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Proteome Sci. 2014 Jul 12;12:40. doi: 10.1186/1477-5956-12-40. eCollection 2014.

Automated quantitative multiplex immunofluorescence in situ imaging identifies phospho-S6 and phospho-PRAS40 as predictive protein biomarkers for prostate cancer lethality.

Author information

  • 1Metamark Genetics Inc, Cambridge, MA, USA.
  • 2Metamark Genetics Inc, Cambridge, MA, USA ; Current address: Atreca, San Carlos, CA, USA.
  • 3Metamark Genetics Inc, Cambridge, MA, USA ; Current address: Moderna, Cambridge, MA, USA.
  • 4Department of Pathology, Yale University Medical School, New Haven, CT, USA.
  • 5Department of Pathology and Molecular Medicine, Queen's University, Kingston, ON, Canada.
  • 6Metamark Genetics Inc, Cambridge, MA, USA ; Current address: XTuit Pharmaceuticals, Inc, Cambridge, MA, USA.

Abstract

BACKGROUND:

We have witnessed significant progress in gene-based approaches to cancer prognostication, promising early intervention for high-risk patients and avoidance of overtreatment for low-risk patients. However, there has been less advancement in protein-based approaches, even though perturbed protein levels and post-translational modifications are more directly linked with phenotype. Most current, gene expression-based platforms require tissue lysis resulting in loss of structural and molecular information, and hence are blind to tumor heterogeneity and morphological features.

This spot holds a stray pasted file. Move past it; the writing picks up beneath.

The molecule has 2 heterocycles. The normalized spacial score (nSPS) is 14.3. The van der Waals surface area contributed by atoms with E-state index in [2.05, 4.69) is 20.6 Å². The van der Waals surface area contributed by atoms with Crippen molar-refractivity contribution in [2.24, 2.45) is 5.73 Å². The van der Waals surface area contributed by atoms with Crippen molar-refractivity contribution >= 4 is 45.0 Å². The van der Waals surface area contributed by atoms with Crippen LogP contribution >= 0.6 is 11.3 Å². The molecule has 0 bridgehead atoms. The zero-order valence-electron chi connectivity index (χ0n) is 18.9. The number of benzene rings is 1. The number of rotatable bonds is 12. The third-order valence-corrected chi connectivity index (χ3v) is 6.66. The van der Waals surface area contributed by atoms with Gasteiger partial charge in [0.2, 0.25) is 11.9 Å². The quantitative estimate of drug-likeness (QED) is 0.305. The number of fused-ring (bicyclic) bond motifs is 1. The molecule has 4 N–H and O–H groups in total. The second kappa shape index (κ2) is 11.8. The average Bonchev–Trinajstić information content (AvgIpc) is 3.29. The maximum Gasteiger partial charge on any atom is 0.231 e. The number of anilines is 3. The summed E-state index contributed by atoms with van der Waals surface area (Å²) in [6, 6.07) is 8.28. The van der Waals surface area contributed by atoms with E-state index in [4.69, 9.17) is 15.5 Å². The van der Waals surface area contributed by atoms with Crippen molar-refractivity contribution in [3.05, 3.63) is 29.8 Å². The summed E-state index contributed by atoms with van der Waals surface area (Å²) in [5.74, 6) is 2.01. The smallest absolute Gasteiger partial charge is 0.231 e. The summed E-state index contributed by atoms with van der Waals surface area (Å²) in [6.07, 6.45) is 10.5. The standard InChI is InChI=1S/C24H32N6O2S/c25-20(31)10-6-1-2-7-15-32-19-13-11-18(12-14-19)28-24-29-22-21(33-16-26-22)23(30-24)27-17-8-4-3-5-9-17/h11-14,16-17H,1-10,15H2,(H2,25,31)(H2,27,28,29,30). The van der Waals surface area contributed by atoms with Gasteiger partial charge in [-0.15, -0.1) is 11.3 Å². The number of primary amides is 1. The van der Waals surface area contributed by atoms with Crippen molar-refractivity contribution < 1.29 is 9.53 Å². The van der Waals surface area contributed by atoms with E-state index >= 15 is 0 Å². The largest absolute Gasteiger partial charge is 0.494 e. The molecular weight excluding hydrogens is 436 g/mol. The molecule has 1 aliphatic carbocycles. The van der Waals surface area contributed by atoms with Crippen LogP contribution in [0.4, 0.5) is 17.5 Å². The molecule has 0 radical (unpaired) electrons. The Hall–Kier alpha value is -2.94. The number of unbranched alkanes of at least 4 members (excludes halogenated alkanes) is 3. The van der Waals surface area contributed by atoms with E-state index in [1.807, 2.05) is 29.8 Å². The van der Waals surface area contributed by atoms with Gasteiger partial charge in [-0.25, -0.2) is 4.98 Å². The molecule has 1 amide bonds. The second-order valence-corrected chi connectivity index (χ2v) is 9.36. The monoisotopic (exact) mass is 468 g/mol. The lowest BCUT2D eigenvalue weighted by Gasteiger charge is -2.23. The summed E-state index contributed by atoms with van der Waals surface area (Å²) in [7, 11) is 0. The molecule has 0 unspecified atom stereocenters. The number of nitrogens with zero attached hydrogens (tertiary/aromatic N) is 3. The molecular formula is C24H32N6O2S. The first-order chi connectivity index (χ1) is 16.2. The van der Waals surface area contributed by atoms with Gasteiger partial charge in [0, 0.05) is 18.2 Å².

RESULTS:

Here we report an automated, integrated multiplex immunofluorescence in situ imaging approach that quantitatively measures protein biomarker levels and activity states in defined intact tissue regions where the biomarkers of interest exert their phenotype. Using this approach, we confirm that four previously reported prognostic markers, PTEN, SMAD4, CCND1 and SPP1, can predict lethal outcome of human prostate cancer. Furthermore, we show that two PI3K pathway-regulated protein activities, pS6 (RPS6-phosphoserines 235/236) and pPRAS40 (AKT1S1-phosphothreonine 246), correlate with prostate cancer lethal outcome as well (individual marker hazard ratios of 2.04 and 2.03, respectively). Finally, we incorporate these 2 markers into a novel 5-marker protein signature, SMAD4, CCND1, SPP1, pS6, and pPRAS40, which is highly predictive for prostate cancer-specific death. The ability to substitute PTEN with phospho-markers demonstrates the potential of quantitative protein activity state measurements on intact tissue.

CONCLUSIONS:

In summary, our approach can reproducibly and simultaneously quantify and assess multiple protein levels and functional activities on intact tissue specimens. We believe it is broadly applicable to not only cancer but other diseases, and propose that it should be well suited for prognostication at early stages of pathogenesis where key signaling protein levels and activities are perturbed.

KEYWORDS:

Biomarkers; Object recognition; Prostate cancer; Protein activity states; Quantitative multiplex immunofluorescence

PMID:
25075204
[PubMed]
PMCID:
PMC4114438
Free PMC Article
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